Shrinking the Gaps Using Population Health Management

Shrinking the Gaps Using Population Health Management

Roni H. Amiel, CIO/CISO, Blythedale Children‘s Hospital

Roni H. Amiel, CIO/CISO, Blythedale Children‘s Hospital

It saves lives, It promises to reduce costs, but it’s hard to define, and even harder to implement. In the big picture, population health management is broadly defined as a systematic effort to do three things in the health care system; enhancing health through disease prevention and management, Improving care quality and reducing waste and variation, and eliminate silos.

Population health mostly focuses on making it worthwhile for insured patients, many studies find it useful for managing another risk—caring for underserved, uninsured and underinsured community members. The concept of population health is not exclusively relevant to large systems or registries it is applicable in small healthcare organizations as well, as evidence, the Science of using the data for population health management as a method for improving care for patients at a high level are reported to work in small settings and can be categorized as follows: identify target population, Apply analytics, determine gaps and segments, target interventions and Measure and monitor all of which are methods to identify clinical gaps and apply practices holistically that produce the desired outcome.

A closer look to the health system and tools, we learn that we are not equipped for population health management because most of the infrastructure— financial systems, Electronic health records (EHR)s, and billing—are set up first and foremost to drive revenue not the quality of care or clinical outcomes. But, Market Conditions are showing a growing trend where healthcare organizations are ready to move from fee for service to pay for performance embracing change, payers support or partner in risk-contracting, view provider-sponsored plans less of a threat and patients are willing to accept narrow networks, care coordination, and preventive medicine and lifestyle coaching. Key opportunities organization can drive are revenue vs. cost trends—Opportunity for lowering costs and improving quality by “rationalizing” service delivery.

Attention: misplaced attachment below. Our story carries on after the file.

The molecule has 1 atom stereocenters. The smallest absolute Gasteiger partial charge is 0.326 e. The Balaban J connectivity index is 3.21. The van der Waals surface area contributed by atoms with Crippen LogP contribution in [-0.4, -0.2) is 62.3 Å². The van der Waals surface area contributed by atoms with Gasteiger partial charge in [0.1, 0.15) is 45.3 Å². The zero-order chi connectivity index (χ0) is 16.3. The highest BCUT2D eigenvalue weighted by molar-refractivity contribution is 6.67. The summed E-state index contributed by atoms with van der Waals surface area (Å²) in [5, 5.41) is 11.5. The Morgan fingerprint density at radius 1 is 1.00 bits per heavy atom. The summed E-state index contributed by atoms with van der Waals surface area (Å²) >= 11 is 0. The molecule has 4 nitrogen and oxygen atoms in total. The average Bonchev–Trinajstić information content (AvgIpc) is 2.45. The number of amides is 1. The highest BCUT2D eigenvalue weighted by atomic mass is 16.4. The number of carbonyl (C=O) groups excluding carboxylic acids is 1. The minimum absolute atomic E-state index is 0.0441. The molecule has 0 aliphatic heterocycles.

Doing population health management right entails essentially overhauling the delivery system and starting over with network building. Organizations must assemble the building blocks of clinical targets, prioritization tools, and data warehouses that convene and enable nimble access to the disparate clinical d and financial systems that largely function as silos now.

Moving into population health management without a comprehensive network and data strategy limits an organization’s ability to orchestrate utilization in a way that moves the cost needle in the right direction and quality of care. Building a data warehouse and ensuring data governance is the key to population health management.

Population health management is a journey, not a project and no guarantees are made for success. Healthcare organizations.

are exposed to additional risks: population-based accountable care arrangements reward innovators who can cut costs and improve outcomes. The rewards mostly flow from revenues previously budgeted for hospital services often funding services that directly reduce in patient volume. Successfully negotiating the transition to value-based care requires full assessment and management of local markets conditions.